Scarlett Johansson may be well known as the Black Widow but she gained massive acclaim for this 2013 drama. It got attention for her breathtaking nude scenes but also its great story and her performance. She plays a mysterious woman who goes around having various hook-ups, her behavior odd and seems more interested in how sexuality works. She also leaves behind a trail of bodies. It seems at first the movie is playing with her as a serial killer until the finale when one victim fights back. Her skin peels off to show a formless black body, revealing she’s an alien come to Earth before destroyed.
If you had been looking closely, the clues were actually there. In an early scene, Johansson is shown walking around Glasgow and passing a series of shops. In order, we see a shop selling leather; a poster of a Space Invaders game; an ad with the slogan “You. Me. Something Else.”; and a poster for a performance of a play of Beauty and the Beast. Topping it all off is a bus advertisement with the line “it’s possible.” It’s a great bit of foreshadowing that makes the movie stand out.
16. Die Another Day: Bond’s legacy.
Pierce Brosnan‘s final go-around as 007 may not be the best. Many cite the rough story and terrible CGI work as well as Madonna’s cameo. But as the 20th Bond film, it did have a nice tribute to the past in one scene. After a year in captivity, Bond finally gets back with MI-6, undergoing training to get back in shape. He’s led around the lab of Q (John Cleese) who gives him a tour and Bond getting in a shot on “this is where they keep all the old relics.” As it turns out, he’s right as the place is packed with items from past Bond adventures: The shoe with a poison tip (From Russia With Love), the jet-pack from Thunderball with Bond causes to fire a bit; the crocodile “sub” and mini-jet from Octopussy and Q gives Bond a laser watch with “your 20th, I believe.”
Those aren’t the only references to the past. Q quotes his predecessor from Goldfinger on how “I never joke about my work.” Halle Berry’s entrance is exactly like Ursula Andress from Dr. No. Also, when Madonna shows up, the soundtrack briefly becomes “Nobody Does It Better” from The Spy Who Loved Me. The movie may be disliked but it’s also a good tribute to the past of this superspy.
15. Predator 2: The Skull
The sequel to the sci-fi action hit wasn’t as successful but still had good stuff. The idea was sound as it moved the action to an urban jungle of a future Los Angeles mired in heat and gang wars. Danny Glover is a cop hunting a brutal killer, unaware of how deadly it really is. In one scene, he meets with King Willie, a brutal drug lord and voodoo nut who’s the only one realizing this killer is not of Earth. When he senses something behind him, Willie lets out a yell. The camera then cuts to his face frozen in terror as the Predator takes his severed head to its ship.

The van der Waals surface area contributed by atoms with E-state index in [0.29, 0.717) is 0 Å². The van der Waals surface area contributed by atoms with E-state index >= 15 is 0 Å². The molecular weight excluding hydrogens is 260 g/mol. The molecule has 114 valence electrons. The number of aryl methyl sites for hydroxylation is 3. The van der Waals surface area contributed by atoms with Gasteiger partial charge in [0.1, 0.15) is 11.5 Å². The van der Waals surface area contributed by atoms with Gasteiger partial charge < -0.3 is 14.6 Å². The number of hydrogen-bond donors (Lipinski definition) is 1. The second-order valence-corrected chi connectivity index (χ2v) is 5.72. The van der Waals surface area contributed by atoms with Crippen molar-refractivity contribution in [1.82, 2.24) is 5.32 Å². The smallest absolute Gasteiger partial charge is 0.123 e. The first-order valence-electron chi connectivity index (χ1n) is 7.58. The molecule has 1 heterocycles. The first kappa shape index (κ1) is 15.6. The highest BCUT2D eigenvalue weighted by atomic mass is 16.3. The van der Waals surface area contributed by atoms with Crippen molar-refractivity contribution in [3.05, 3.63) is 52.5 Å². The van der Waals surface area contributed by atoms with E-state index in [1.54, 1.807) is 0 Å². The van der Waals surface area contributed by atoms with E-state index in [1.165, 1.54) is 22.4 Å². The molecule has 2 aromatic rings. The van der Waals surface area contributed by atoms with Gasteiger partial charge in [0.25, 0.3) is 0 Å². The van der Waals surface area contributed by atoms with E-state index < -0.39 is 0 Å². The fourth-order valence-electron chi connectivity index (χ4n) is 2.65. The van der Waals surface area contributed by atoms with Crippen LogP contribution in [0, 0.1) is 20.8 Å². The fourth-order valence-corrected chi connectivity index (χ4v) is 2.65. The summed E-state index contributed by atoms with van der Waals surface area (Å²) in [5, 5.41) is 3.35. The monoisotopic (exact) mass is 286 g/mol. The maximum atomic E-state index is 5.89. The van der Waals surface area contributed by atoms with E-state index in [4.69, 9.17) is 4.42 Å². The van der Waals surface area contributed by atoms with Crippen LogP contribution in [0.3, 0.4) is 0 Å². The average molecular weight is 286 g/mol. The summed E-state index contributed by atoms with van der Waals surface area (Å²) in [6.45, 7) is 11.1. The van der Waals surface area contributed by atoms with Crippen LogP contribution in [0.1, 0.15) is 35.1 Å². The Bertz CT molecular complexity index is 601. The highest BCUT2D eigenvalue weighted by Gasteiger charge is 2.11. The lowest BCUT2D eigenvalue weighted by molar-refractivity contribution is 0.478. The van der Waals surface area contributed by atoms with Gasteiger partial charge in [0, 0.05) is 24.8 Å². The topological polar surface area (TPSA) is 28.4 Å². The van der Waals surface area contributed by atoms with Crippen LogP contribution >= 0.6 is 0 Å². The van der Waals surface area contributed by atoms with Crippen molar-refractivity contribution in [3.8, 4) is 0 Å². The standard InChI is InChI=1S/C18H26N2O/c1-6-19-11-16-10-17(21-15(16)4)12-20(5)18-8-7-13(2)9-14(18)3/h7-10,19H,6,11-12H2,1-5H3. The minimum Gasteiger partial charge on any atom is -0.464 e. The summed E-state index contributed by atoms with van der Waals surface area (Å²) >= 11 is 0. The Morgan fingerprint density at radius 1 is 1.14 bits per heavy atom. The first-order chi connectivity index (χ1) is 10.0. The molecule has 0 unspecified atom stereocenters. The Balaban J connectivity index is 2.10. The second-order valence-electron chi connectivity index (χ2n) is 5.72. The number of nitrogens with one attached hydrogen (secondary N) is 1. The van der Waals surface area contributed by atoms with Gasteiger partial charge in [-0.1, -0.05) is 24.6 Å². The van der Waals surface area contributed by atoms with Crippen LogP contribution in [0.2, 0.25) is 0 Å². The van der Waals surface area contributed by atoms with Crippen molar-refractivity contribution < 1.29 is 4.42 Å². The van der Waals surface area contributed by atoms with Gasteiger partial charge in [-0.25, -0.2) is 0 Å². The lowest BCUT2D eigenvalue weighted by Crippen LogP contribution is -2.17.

There, the Predator melts off the skin in order to put the skull with his other trophies. We see his wall, marked with skulls of various alien creatures. One is a long and curved skull that seems to have two jaws. Any sci-fi movie fan will instantly recognize it as a Xenomoprh from the Alien films. As it happens, the movie’s release coincided with the first Alien vs Predator comic book series and fans hoped it would be a precursor to a movie showdown. That didn’t happen for 14 years but the confirmation the two properties existed in the same universe elevated this sequel up more.
14. Ex Machina: The Names
This 2015 film was hailed as a sci-fi classic as soon as it was released. It focuses on Caleb, a young man brought to a millionaire inventor named Nathan who claims to have created an android that thinks and acts like a human named Ava. This was the breakout role for Alicia Vikander who won massive critical acclaim for the part. Indeed, many speculate that when Vikander won the Oscar, voters were rewarding her for this film as much as The Danish Girl. Things get dark as Caleb finds that Nathan’s assistant, Kyoko is also an android.
The big scene is Caleb finding a “closet” packed with various nude female robots, all of them previous models that Caleb built, used and then discarded. It’s shocking at first viewing but as it turns out, the filmmakers had already hinted at it. When Caleb is checking on Nathan’s computer for clues, we see a split second of his folders. Pause and you’ll see labels for Ava, Koyko, Jade, Jasmine, Katya, Lily and Amber. All of them are the “women” Caleb finds below. Also is a program called “Deus Ex Machina,” a reference to the entire project as Ava uses the remains of the past models to craft a fully human body to escape. It’s one of the many great touches that made this a gripping tale.
13. Tron: Pac-Man